Squirrel Sketches

Last week apart from one day the weather was pretty bad.. 2 whole days of continuous rain put paid to my sketching plans at Leu.

The best I could do was to sit and watch the squirrels through the sliding glass door, eating the peanuts we put out for them on the balcony.

Yes, here in the land of a trillion oak trees we feed the squirrels. In the hard frosts and driving rain that has been this Florida winter we have taken pity on them and now they are as bold as brass and will come into the apartment if we leave the door open.


It is a fair trade off. We get hours of entertainment watching them and they get delicious roasted peanuts. I read that raw peanuts are not good for them, apparently they get addicted to them in the same way we become alcoholics, but plain roasted ones are OK.

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They certainly love them. If there are no peanuts they will come to the glass door and peer in holding their paws up anxiously.


Instead of scampering over the roof our fat squirrels are now thundering overhead and the sound of the door opening in the morning has all the nearby bushes twitching with anticipation.
As a bonus, the beautiful red cardinals come too. I sat on the sofa with a sketchbook looking out through the window and tried to capture something squirrely about them.

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They are delightful and always make me smile.This week I am back to the bees..


Squirrel Sketches:

ss       squirrel sketch blog

Leaf of the Day: Squirrels and Tabebuia Pods

Here the relentlessness of growth never stops. When one thing is dormant another is bursting into life. Not to have those regular quiet, dormant times of northern regions sometimes seems exhausting. So, despite it being early in the year and to both my delight and frustration, there are lots of seed pods around. I can’t possibly keep up with them all. In a confusion of life cycles there are trees with flowers but no leaves, trees with new leaves but without flowers and then trees with flowers, leaves and fruit all at the same time.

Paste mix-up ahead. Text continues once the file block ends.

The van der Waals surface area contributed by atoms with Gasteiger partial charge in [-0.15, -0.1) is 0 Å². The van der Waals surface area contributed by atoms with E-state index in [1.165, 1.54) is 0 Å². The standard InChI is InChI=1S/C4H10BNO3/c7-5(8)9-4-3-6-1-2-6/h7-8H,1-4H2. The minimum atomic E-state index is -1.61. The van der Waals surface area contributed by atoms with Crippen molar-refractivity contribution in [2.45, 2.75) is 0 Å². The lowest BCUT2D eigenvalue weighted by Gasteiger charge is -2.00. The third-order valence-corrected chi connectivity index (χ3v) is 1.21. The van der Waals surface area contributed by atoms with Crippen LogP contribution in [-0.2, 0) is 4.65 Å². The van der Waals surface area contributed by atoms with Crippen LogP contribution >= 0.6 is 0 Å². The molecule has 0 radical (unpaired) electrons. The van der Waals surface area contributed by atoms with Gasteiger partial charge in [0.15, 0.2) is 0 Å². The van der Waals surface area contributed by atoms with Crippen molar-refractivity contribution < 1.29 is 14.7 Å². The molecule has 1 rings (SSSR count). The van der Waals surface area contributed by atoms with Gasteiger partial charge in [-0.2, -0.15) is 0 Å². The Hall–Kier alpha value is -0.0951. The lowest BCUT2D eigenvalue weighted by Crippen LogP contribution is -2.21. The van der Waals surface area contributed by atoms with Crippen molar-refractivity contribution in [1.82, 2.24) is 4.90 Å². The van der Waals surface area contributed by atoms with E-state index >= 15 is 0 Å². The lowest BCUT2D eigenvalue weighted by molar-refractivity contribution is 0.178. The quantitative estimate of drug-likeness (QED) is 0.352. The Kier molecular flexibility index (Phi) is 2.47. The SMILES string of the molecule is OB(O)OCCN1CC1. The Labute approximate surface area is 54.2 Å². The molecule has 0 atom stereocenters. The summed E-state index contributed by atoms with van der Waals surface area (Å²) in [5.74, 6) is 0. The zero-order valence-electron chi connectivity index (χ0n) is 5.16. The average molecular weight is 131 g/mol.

The golden trumpet tree Handroanthus chrysotricha whose beautiful flowers were with us for only a few days, is one which gets to shows off its flowers before the distraction of leaves. The overwhelming yellow of this tree set against a clear blue Florida sky is breathtaking.

The flowers are gone now but just over a week ago when I went to the Gardens I stood under one of the many “Tabebuia’s” as they are known here, admiring these very nice furry pods which seem to have appeared from nowhere, instantaneously and in profusion.. amazing.

However I also realised I was being was showered with seeds and bits of debris because above my head 3 squirrels were busy methodically stripping the tree of its fruit. I watched as they grabbed the pods and then daintily nibbled all the flesh from the pod leaving ribbons of the outer skin and discarding the seeds. They were voracious and determined. Yesterday I went back and only ribbons of the stripped pods remain but the ground is carpeted with the silvery seeds.

I did save one pod because the little, flat, winged seeds are so attractive, but today I only have time for a quick pod sketch and a study of 3 seeds which are looking a bit like strange owls.